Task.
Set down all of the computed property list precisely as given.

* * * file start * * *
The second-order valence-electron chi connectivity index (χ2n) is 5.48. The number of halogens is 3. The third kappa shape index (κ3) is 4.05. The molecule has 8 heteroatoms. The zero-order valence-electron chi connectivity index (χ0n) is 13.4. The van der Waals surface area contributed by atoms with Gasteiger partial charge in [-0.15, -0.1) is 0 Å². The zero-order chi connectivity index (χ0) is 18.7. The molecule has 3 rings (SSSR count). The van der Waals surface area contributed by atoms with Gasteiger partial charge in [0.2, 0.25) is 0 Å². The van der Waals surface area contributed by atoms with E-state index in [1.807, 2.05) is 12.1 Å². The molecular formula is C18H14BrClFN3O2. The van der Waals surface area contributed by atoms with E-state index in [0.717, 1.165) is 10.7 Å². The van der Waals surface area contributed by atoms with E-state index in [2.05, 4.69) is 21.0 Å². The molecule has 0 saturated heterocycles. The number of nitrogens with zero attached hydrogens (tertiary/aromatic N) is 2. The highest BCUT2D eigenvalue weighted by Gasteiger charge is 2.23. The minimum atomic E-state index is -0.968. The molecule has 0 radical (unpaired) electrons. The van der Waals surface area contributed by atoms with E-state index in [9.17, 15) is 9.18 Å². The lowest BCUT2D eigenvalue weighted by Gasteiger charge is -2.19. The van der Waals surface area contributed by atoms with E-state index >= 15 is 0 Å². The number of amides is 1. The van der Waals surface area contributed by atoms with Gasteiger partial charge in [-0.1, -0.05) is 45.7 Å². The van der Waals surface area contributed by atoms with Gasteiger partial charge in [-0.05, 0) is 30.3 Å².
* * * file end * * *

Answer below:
The second-order valence-electron chi connectivity index (χ2n) is 5.48. The number of halogens is 3. The third kappa shape index (κ3) is 4.05. The molecule has 8 heteroatoms. The zero-order valence-electron chi connectivity index (χ0n) is 13.4. The van der Waals surface area contributed by atoms with Gasteiger partial charge in [-0.15, -0.1) is 0 Å². The zero-order chi connectivity index (χ0) is 18.7. The molecule has 3 rings (SSSR count). The van der Waals surface area contributed by atoms with Gasteiger partial charge in [0.2, 0.25) is 0 Å². The van der Waals surface area contributed by atoms with E-state index in [1.807, 2.05) is 12.1 Å². The molecular formula is C18H14BrClFN3O2. The van der Waals surface area contributed by atoms with E-state index in [0.717, 1.165) is 10.7 Å². The van der Waals surface area contributed by atoms with E-state index in [2.05, 4.69) is 21.0 Å². The molecule has 0 saturated heterocycles. The number of nitrogens with zero attached hydrogens (tertiary/aromatic N) is 2. The highest BCUT2D eigenvalue weighted by Gasteiger charge is 2.23. The minimum atomic E-state index is -0.968. The molecule has 0 radical (unpaired) electrons. The van der Waals surface area contributed by atoms with E-state index in [9.17, 15) is 9.18 Å². The lowest BCUT2D eigenvalue weighted by Gasteiger charge is -2.19. The van der Waals surface area contributed by atoms with E-state index >= 15 is 0 Å². The number of amides is 1. The van der Waals surface area contributed by atoms with Gasteiger partial charge in [-0.1, -0.05) is 45.7 Å². The van der Waals surface area contributed by atoms with Gasteiger partial charge in [-0.05, 0) is 30.3 Å².